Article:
In October 2014, Senator John Cooper appeared in Batesville, Arkansas to endorse Linda Collins-Smith for Arkansas Senate. In his speech, Cooper emphasized the “trust and confidence” he had received from voters. He then criticized Democrats who voted for two pro-life measures only to turn around and fail to support the measures when the legislature voted on whether to override Governor Mike Beebe’s vetoes of the measures. Cooper said: “When you support something one time and don’t support it another, something has changed and in this case what changed was the governor’s veto. The issue did not change.” He criticized the Democrats’ flip flopping because of the expediency of the moment and proclaimed “the expediency of the time is not a factor with me.”
Little did you know, less than four months in the future Cooper’s criticisms would describe his own actions.
Senator Cooper was elected in a special election in 2014 and campaigned against Obamacare Medicaid Expansion (currently called the Private Option in Arkansas). Here are two statements he made on the subject. The second one was made on the night of his election.
John Cooper was against Obamacare Medicaid Expansion/Private Option
John Cooper – Private Option Rejected by the People
Now compare his campaign statements with what he actually did when Medicaid Expansion/Private Option came up for a vote on January 28, 2014. Newly elected Senator Linda Collins-Smith, who Cooper had supported, followed through on her promise to work to repeal the Private Option by filing SB144 of 2015. She presented her bill to the Senate Committee on Public Health, Welfare, and Labor on which Cooper is a member. Although he campaigned on repealing Medicaid Expansion/Private Option, Cooper did not vote for Collins-Smith’s bill which helped keep her bill from being considered by the full Senate.
In the same committee meeting, Senator Cooper voted to support the Private Option though SB96 of 2015. This legislation kept the Private Option alive until the end of December 2016 when it would need state and federal reauthorization anyway, and this legislation set up a task force with its first duty being to recommend a way to keep Arkansas as an Obamacare Medicaid Expansion state, whether in the form of the Private Option or some other form. The Arkansas Democrat-Gazette headline on January 29, 2014 was clear on what Cooper’s vote for SB96 meant: “2 votes keep private option alive”.
Senator Cooper’s flip flop to vote for SB96 is contrasted with the votes cast by newly elected members of the House of Representatives, who also live in Cooper’s hometown of Jonesboro. These Jonesboro legislators kept their campaign promises to oppose Obamacare Medicaid Expansion/Private Option and voted against SB96: Representatives Brandt Smith, Jack Ladyman, Dan Sullivan, and Dwight Tosh.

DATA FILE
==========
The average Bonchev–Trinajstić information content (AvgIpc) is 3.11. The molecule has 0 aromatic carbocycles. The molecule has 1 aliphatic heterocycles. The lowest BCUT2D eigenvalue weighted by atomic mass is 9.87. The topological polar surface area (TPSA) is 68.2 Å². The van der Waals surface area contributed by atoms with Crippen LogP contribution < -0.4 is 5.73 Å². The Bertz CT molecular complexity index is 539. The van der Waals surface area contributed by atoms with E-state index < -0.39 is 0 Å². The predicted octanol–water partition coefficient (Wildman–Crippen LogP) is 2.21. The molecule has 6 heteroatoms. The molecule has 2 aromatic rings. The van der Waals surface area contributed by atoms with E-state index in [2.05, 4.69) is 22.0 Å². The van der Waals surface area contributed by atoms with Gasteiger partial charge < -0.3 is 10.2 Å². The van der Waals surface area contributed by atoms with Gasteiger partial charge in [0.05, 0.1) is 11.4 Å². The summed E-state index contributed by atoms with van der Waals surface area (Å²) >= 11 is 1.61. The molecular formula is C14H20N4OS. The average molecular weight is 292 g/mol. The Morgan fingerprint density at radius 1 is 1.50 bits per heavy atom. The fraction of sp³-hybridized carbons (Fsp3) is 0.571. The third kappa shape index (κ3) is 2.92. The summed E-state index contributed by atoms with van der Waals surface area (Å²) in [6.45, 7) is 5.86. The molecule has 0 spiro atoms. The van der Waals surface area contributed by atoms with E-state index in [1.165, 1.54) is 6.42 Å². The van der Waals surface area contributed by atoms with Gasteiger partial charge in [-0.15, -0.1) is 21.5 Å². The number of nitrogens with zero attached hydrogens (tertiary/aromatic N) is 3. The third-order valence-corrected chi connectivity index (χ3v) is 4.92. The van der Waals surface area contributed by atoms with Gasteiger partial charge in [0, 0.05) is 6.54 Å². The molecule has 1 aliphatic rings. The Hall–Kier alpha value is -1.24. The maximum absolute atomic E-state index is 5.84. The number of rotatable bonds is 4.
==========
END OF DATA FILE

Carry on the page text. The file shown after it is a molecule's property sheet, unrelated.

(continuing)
As Cooper said in October 2014, “When you support something one time and don’t support it another, something has changed”. So what was it that changed?
- If it had been some convincing news about the big government program he would have told the voters instead of trying to still posture against the program.
- Was it political expediency? Did he not want to go against the governor or his new legislative friends who like big government? Did he see a path to reelection by pleasing health provider interest groups? Was there some other factor? We don’t have an answer. We only have the fading echo of his words: “the expediency of the time is not a factor with me.”
In Cooper’s speech endorsing Linda Collins-Smith he also said: “In my career with the telephone company I became aware that the best indicator of future performance is past performance.” Judge for yourself based on past performance.
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Here is an excerpt from Cooper’s Batesville speech followed by the full video of his speech.
When I was running for office, I urged people that I talked to (it’s been a historically democratic district), and I was able to convince some democrats that even at the time I talked to them, ideologically different that I am, and yet, because of the confidence that I would do the right thing on whatever issue it was that came along, I secured the votes of a good many of them. It was because of the trust and confidence that I was able to convince them that I had. When you support something one time and don’t support it another, something has changed and in this case what changed was the governor’s veto. The issue did not change.
The people that voted to sustain that veto were consistent. They voted for it the first time. They voted for it the second time. And the reason they did was their integrity and their convictions. Now that is a very basic principle and life is very basic. And when the other ones, because of the expediency of the moment, they changed on what was one of the most important votes that you can have and that’s the protection of life. Everything else starts from that.
We have a lot of issues that’s going to be coming up – economic and tax issues but the most important one is the principle of life and what we do with that. And the expediency of the time is not a factor with me. If we ask our voters to vote consistently because of virtue and break with the traditions of the past instead of just strictly voting strictly for a party. If we don’t uphold that ourselves, how can we expect our voters to do it.